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There are really two questions here.

First, "does a high drop rate increase bandwidth usage?" If you define bandwidth as speed, bits per second, then the answer is no. TCP/IP will slow down far out of proportion to the rate of dropped packets. In other words, a 1% loss rate is going to reduce speed by a lot more than 1%. But if you define bandwidth by total bytes sent, then the answer is yes. But not by much more than the loss rate. Note that if your loss rate were more than about 5%, TCP would likely cease to function at all.

Second, "does a bad cable connection cause a high packet drop rate?" The answer is, not so much. A bad physical connection will affect the carrier signal between the cable modem and the upstream receiver. You've seen this in the modem itself dropping the connection. The details depend on the technology involved, but generally speaking the two modems are going to slow down the data rate and/or perform frame recovery at the physical layer before outgoing data reaches the IP layer where its being counted. Incoming data will get counted, but most of it will be slowed down and/or corrected at the physical layer. Some frame loss may result in IP layer packet loss and retransmissions at the IP layer. But as noted above, this will only marginally increase total bytes received and then only if you are trying to download the same total bytes as you would have with a good connection.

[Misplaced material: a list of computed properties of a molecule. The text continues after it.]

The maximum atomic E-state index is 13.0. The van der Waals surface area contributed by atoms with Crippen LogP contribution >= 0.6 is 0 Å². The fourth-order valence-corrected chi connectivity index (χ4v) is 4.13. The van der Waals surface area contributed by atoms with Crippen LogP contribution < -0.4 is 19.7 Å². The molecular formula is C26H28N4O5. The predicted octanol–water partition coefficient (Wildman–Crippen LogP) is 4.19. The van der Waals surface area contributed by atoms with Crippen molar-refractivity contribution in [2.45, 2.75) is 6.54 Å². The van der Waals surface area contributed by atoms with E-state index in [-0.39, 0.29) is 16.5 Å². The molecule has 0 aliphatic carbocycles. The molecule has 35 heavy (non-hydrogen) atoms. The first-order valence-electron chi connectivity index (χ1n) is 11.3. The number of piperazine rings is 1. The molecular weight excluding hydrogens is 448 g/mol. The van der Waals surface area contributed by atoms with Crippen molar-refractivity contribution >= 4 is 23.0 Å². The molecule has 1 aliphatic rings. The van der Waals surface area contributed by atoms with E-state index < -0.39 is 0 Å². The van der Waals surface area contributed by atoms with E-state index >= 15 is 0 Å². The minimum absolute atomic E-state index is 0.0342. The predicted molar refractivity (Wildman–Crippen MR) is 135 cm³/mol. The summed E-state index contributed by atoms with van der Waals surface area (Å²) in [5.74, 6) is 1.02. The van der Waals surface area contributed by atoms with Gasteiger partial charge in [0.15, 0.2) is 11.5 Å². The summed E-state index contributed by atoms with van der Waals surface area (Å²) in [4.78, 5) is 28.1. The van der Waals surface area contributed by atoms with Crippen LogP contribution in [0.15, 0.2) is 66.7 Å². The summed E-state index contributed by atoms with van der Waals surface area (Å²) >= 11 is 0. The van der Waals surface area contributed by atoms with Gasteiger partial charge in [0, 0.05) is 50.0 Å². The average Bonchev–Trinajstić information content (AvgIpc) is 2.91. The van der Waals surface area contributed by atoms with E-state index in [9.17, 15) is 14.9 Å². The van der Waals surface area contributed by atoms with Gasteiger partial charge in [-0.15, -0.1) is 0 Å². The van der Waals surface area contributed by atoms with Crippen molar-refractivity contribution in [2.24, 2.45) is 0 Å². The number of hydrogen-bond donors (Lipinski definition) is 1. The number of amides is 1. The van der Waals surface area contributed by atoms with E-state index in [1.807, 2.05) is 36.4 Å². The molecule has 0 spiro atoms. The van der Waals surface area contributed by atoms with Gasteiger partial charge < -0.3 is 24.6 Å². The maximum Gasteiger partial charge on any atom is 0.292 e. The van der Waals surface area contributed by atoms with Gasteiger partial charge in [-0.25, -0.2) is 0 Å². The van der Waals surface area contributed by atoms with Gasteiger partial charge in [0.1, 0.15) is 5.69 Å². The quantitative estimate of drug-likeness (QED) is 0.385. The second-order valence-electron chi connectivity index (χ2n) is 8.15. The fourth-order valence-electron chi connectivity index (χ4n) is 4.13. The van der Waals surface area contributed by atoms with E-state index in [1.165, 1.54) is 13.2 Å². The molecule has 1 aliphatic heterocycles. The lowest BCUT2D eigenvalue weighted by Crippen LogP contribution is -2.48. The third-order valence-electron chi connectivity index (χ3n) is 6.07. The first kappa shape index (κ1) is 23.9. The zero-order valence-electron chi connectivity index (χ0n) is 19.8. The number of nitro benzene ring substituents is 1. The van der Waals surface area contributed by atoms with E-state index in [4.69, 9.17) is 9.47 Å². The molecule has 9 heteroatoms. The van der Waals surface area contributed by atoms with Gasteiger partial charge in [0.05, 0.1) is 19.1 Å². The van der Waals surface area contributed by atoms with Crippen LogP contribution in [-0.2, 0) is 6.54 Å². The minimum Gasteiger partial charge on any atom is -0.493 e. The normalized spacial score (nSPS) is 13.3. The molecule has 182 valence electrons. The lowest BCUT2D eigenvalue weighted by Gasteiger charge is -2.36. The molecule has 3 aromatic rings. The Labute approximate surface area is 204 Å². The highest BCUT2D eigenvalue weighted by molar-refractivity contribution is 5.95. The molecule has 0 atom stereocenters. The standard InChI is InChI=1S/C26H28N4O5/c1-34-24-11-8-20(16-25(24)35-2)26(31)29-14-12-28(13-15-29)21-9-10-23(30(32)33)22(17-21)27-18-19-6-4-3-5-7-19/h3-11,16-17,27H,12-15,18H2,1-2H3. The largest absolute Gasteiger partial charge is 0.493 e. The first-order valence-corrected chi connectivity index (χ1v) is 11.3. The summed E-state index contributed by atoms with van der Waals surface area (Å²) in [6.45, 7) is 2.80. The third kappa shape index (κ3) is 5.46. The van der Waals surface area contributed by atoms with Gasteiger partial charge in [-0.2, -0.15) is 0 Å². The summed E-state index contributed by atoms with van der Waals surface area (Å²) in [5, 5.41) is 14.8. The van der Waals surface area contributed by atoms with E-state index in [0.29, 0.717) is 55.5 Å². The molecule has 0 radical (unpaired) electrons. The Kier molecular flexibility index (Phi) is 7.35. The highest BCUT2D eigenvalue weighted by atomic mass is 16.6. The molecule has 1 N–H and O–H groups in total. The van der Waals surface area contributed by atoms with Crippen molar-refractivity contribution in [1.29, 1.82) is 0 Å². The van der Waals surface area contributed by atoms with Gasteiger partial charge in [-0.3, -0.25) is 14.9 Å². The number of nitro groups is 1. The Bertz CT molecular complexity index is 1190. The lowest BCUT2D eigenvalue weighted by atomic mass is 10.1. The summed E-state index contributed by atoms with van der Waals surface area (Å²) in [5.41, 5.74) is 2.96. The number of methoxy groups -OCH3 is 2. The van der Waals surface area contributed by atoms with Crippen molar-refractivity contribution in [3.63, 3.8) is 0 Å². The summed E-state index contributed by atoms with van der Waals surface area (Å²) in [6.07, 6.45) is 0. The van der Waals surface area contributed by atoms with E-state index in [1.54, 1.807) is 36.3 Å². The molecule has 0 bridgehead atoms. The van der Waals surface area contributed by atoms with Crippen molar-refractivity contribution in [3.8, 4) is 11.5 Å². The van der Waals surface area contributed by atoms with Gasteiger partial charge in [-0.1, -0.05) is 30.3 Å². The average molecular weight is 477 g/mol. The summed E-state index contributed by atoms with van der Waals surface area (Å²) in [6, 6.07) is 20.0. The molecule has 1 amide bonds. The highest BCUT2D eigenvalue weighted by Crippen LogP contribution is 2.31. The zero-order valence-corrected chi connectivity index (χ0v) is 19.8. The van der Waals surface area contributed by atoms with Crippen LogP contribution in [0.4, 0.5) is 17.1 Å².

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I thought it was obvious, but I mean total bytes sent, not speed; that’s why I specifically asked about bandwidth monitoring programs and the total-bytes-transferred field in the Task Manager. That said, this is a wonderful answer. It is clear and concise and fits what I remember about network architecture. Further it fits the observation I’ve had recently of my speeds being lower than they should. I guess the speed is reduced to accommodate the lowered signal quality. Good thing you said this before I got around to yelling at my ISP for throttling after they promised to stop. :-D –  Synetech Mar 27 '12 at 22:23